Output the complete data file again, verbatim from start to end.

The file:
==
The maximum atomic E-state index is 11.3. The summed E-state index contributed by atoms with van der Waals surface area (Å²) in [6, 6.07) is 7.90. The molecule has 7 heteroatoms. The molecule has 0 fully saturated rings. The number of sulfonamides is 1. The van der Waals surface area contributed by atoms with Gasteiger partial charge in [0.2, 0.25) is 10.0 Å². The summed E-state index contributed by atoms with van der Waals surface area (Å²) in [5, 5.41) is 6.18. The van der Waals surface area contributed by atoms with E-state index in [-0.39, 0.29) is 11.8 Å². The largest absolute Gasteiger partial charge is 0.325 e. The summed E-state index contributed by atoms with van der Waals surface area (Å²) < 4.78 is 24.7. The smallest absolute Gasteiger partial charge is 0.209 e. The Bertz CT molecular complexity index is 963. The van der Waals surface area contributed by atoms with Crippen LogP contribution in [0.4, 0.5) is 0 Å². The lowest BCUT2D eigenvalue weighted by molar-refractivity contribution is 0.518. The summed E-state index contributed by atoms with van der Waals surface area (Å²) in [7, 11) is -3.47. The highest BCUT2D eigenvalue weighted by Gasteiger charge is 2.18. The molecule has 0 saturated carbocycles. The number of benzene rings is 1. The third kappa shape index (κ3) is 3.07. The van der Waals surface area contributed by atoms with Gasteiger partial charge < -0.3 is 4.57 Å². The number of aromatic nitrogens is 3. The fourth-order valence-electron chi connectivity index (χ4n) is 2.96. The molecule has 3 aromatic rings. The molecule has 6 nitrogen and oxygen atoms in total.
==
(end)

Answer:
The maximum atomic E-state index is 11.3. The summed E-state index contributed by atoms with van der Waals surface area (Å²) in [6, 6.07) is 7.90. The molecule has 7 heteroatoms. The molecule has 0 fully saturated rings. The number of sulfonamides is 1. The van der Waals surface area contributed by atoms with Gasteiger partial charge in [0.2, 0.25) is 10.0 Å². The summed E-state index contributed by atoms with van der Waals surface area (Å²) in [5, 5.41) is 6.18. The van der Waals surface area contributed by atoms with E-state index in [-0.39, 0.29) is 11.8 Å². The largest absolute Gasteiger partial charge is 0.325 e. The summed E-state index contributed by atoms with van der Waals surface area (Å²) < 4.78 is 24.7. The smallest absolute Gasteiger partial charge is 0.209 e. The Bertz CT molecular complexity index is 963. The van der Waals surface area contributed by atoms with Crippen LogP contribution in [0.4, 0.5) is 0 Å². The lowest BCUT2D eigenvalue weighted by molar-refractivity contribution is 0.518. The summed E-state index contributed by atoms with van der Waals surface area (Å²) in [7, 11) is -3.47. The highest BCUT2D eigenvalue weighted by Gasteiger charge is 2.18. The molecule has 0 saturated carbocycles. The number of benzene rings is 1. The third kappa shape index (κ3) is 3.07. The van der Waals surface area contributed by atoms with Gasteiger partial charge < -0.3 is 4.57 Å². The number of aromatic nitrogens is 3. The fourth-order valence-electron chi connectivity index (χ4n) is 2.96. The molecule has 3 aromatic rings. The molecule has 6 nitrogen and oxygen atoms in total.